Cleaning up Ma’s mess
President Ma Ying-jeou (馬英九) earlier this month attended a meeting of the Central American Parliament, where he was greeted as the “president of China,” triggering discussions at the Legislative Yuan. National Security Bureau Director-General Yang Kuo-chiang (楊國強) took the blame for the mishap, saying that it was caused by his negligence. On March 15, Ma said that all the nations that attended the meeting recognized the Republic of China (ROC) as the sole legal representative of China.
This is not true, because the parliament’s members are UN members as well and recognize the People’s Republic China (PRC), not the ROC, as the sole legal government of China. Ma fooled no one but himself.
Just two days after Ma’s statement, Chinese Minister of Foreign Affairs Wang Yi (王毅) shook hands with Gambian Minister of Foreign Affairs Neneh Macdouall-Gaye at a signing ceremony in Beijing to defend the PRC’s dignity and demonstrate its authority. The PRC officially established diplomatic relations with the Gambia on March 17.
For China, Ma is an obedient child. In November last year, during his meeting with Chinese President Xi Jinping (習近平) in Singapore, Ma surrendered to Beijing without mentioning any different interpretations of the “one China” principle.
Ma kept saying that his China policy would guarantee continued diplomatic relationship with the nation’s allies. Now that he publicly said that the ROC represents the whole of China, he violated the promise he made during his meeting with Xi. That is why he was criticized by Wang right away. It was not even worth of Xi’s time to comment on the matter.
Ma must be disappointed at the timing of the resumption of diplomatic ties between China and the Gambia.
He has said it was “very inappropriate.”
Would it have been appropriate if it happened after May 20, when president-elect Tsai Ing-wen (蔡英文) takes office, so that she can take the blame? Chinese Nationalist Party (KMT) legislators had said that if Tsai did not accept the so-called “1992 consensus” and accept the “one China” principle, then diplomatic relations with the nation’s 22 allies could all be broken off.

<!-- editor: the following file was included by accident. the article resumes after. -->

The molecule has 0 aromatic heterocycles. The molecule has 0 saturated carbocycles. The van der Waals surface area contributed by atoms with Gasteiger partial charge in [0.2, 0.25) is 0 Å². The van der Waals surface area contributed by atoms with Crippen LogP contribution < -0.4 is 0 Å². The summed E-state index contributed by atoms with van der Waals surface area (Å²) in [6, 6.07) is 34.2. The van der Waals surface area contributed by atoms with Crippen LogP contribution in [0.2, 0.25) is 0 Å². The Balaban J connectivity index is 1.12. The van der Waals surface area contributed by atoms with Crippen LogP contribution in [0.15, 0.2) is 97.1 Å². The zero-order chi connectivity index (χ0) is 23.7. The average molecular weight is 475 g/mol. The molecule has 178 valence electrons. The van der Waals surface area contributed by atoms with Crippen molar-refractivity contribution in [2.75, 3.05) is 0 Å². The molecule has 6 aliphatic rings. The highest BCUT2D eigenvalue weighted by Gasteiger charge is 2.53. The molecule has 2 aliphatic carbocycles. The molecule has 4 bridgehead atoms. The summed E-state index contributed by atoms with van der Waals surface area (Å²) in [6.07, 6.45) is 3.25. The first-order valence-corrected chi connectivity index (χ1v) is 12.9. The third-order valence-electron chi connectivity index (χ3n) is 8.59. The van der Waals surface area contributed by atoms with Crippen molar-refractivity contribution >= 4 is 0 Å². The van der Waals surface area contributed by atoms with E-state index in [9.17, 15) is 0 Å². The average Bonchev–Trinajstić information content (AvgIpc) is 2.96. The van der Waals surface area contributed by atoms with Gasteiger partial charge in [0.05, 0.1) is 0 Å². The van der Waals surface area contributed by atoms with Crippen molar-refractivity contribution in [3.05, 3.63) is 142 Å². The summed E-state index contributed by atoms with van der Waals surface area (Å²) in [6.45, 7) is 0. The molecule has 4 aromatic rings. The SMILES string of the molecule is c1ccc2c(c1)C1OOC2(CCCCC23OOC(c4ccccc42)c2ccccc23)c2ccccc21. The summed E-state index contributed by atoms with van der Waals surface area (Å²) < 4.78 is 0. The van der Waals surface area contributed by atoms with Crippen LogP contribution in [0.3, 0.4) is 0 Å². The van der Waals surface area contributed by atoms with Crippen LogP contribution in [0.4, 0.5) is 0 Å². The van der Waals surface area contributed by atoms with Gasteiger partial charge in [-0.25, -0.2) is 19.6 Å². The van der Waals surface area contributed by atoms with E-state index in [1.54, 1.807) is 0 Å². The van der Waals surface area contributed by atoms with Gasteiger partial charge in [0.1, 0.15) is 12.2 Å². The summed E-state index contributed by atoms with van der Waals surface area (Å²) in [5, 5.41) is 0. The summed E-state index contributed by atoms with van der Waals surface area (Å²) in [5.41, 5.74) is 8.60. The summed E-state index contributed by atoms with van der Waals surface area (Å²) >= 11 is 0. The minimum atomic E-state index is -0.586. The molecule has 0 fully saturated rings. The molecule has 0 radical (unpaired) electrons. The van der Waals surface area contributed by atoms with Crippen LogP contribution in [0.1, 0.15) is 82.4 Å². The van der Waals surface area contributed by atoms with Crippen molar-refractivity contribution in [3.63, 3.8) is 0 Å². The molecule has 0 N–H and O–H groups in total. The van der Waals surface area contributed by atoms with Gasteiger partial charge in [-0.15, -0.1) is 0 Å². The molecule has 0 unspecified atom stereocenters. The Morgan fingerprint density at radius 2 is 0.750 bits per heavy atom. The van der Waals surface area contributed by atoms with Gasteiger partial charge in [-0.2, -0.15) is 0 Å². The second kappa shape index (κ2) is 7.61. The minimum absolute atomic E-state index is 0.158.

Does it sound like the end of the world for Taiwanese? No, on the contrary, it is more than welcome, for it is time for Taiwan to get rid of the illusive ROC: It is nothing but an exiled government of China; not a nation recognized by the international community. Did Tsai not promise to rule the nation under the current constitutional system? How will she keep her promise?
The constitutional system does not mean anything at all to Taiwan or China.
First, Beijing has never recognized and accepted the ROC Constitution, instead it has written its own constitution and established the PRC. Second, the ROC Constitution has never listed Taiwan as part of its territory since it was established in 1946 and took effect on Dec. 25, 1947.
Third, Article 4 of the ROC Constitution defines the ROC’s territory according to its existing national boundaries, which cannot be altered without a resolution from the National Assembly.
However, the National Assembly is no more — it was abolished in 2005 — which means that the ROC’s territory can never be changed.
Fourth, the ROC Constitution does not have any binding authority to keep Taiwanese from breaking away from China, since it is not accepted by Taiwan or the PRC.
Fifth, the constitutional system is the public’s will expressed through the results of presidential and legislative elections. Taiwanese have said “No” to China.
In less than two months, Ma is to step down from his presidential seat, although he seems unwilling to face that reality, trying in vain to abuse his power in the hope of leaving a historic mark, such as renaming a Presidential Office Building hall after Chiang Ching-kuo (蔣經國) and visiting Itu Aba Island (Taiping Island, 太平島).
Ma should be ashamed to face Chiang, who was a staunch anti-communist. Ma is naive enough to declare Itu Aba part of the ROC’s historic territory. However, it is not: It was transferred by the United States Military Government to the ROC after World War II and is being effectively defended by the US even today.
Ma has run out of tricks. He has tried to make a grab with the “one China” principle and the “1992 consensus,” but was rejected both by Taiwan and China, and he will go down in history as a bumbler with a 9.2 percent approval rating. Tsai’s time is coming and hopefully she will be able to clean up Ma’s dusty office and bring new hope to Taiwan.
ICRT’s failure to connect
I disagree with Dana Ter’s article regarding the International Community Radio Taipei’s (ICRT) efforts to stay relevant via podcasts (“Remaining relevant: the challenge of radio,” March 23, page 12). Ter must be new to Taipei, as she does not know that women have turned their backs on ICRT for its remark that “Taiwanese women who marry Western men are sluts.”
The error was compounded when ICRT’s general manager published a public letter telling people to search for “Taiwanese girls” on Google and “Taiwanese girls are easy” would pop up in the results.
Podcasts are spouting up in Taiwan because ICRT has lost its listeners’ trust over its refusal to fire its misogynist DJ. Now, there is a story Ter should cover.
The Taipei Times could start its own podcast. ICRT has no magic formula. The Community Services Center could also launch a podcast that would attract an audience.
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